Martin Winterkorn said he knew nothing about VW's manipulative software that allowed the company's diesel cars to cheat on emissions tests before revelations broke in 2015. The US disagrees and is seeking his arrest.
US authorities have issued an arrest warrant for Martin Winterkorn, the former Volkswagen chief executive charged for his involvement in the German car maker's 2015 diesel emissions scandal.
An unidentified source in the US Justice Department told news agency dpa on Friday about the warrant.
Winterkorn resigned in September 2015 shortly after it was revealed that VW had installed software on its diesel-engine cars that lowered the car's emissions during environmental tests.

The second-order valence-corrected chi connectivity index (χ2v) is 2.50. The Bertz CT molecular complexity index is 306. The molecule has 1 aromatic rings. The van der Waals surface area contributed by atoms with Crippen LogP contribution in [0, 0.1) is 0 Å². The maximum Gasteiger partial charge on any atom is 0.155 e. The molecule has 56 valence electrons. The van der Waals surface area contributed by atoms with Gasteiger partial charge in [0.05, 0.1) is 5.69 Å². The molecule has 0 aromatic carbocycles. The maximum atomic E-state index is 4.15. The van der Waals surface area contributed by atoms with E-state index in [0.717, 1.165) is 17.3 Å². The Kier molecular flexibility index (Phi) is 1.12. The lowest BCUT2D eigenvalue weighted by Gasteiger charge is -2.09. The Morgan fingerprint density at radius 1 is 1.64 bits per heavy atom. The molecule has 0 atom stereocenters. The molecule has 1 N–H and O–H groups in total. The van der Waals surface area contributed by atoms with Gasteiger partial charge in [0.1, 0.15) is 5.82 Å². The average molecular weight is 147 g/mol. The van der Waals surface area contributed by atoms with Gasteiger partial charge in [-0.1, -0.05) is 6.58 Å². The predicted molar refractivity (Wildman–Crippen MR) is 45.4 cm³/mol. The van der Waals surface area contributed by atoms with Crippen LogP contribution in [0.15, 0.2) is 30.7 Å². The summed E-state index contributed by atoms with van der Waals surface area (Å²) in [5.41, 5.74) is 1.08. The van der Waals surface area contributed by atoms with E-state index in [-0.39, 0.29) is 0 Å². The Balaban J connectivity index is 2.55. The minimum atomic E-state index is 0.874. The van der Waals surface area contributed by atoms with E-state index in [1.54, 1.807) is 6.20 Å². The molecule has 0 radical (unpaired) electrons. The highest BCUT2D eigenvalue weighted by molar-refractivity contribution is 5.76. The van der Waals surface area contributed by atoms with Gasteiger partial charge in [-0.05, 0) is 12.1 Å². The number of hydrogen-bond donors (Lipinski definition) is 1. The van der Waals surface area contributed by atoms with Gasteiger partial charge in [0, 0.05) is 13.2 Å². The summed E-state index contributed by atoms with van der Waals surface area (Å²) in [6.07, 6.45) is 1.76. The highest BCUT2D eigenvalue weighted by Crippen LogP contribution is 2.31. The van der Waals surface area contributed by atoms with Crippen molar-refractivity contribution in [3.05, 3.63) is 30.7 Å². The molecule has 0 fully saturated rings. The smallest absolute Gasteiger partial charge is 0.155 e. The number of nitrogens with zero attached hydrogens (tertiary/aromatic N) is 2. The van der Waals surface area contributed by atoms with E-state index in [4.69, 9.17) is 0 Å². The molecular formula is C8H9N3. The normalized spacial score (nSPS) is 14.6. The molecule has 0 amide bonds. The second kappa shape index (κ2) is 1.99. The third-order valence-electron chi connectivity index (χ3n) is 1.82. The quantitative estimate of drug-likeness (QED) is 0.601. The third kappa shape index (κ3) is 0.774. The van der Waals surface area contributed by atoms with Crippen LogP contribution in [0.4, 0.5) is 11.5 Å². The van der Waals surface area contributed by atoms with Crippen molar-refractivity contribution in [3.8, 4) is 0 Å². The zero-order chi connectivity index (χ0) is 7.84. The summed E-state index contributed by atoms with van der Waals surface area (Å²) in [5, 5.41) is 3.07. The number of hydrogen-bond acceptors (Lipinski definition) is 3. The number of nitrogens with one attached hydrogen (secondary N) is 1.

Read more: Opinion: Martin Winterkorn must come clean
On Thursday, a federal grand jury in the US unveiled an indictment that included four charges against the former VW executive. In total, Winterkorn faces four felony counts, including conspiracy to defraud the United States, wire fraud and violating the Clean Air Act.
The indictment alleges that Winterkorn was twice informed about the manipulation — once in May 2014 and again in July 2015 — and decided to continue the practice anyway.
The allegations contradict Winterkorn, who at the time of his resignation said he had not known about the manipulative practices before it became public.
German investigation ongoing
On Friday, German prosecutors said the US charges would not affect their separate investigation into whether VW executives, including Winterkorn, committed fraud and market manipulation. Prosecutors said however that they were working closely with their US counterparts.
Winterkorn is unlikely to face trial in a US court because Germany follows a policy of not extraditing its citizens.
Winterkorn's lawyer said his client would respond to the US charges "in due course."
amp/bw (dpa, Reuters)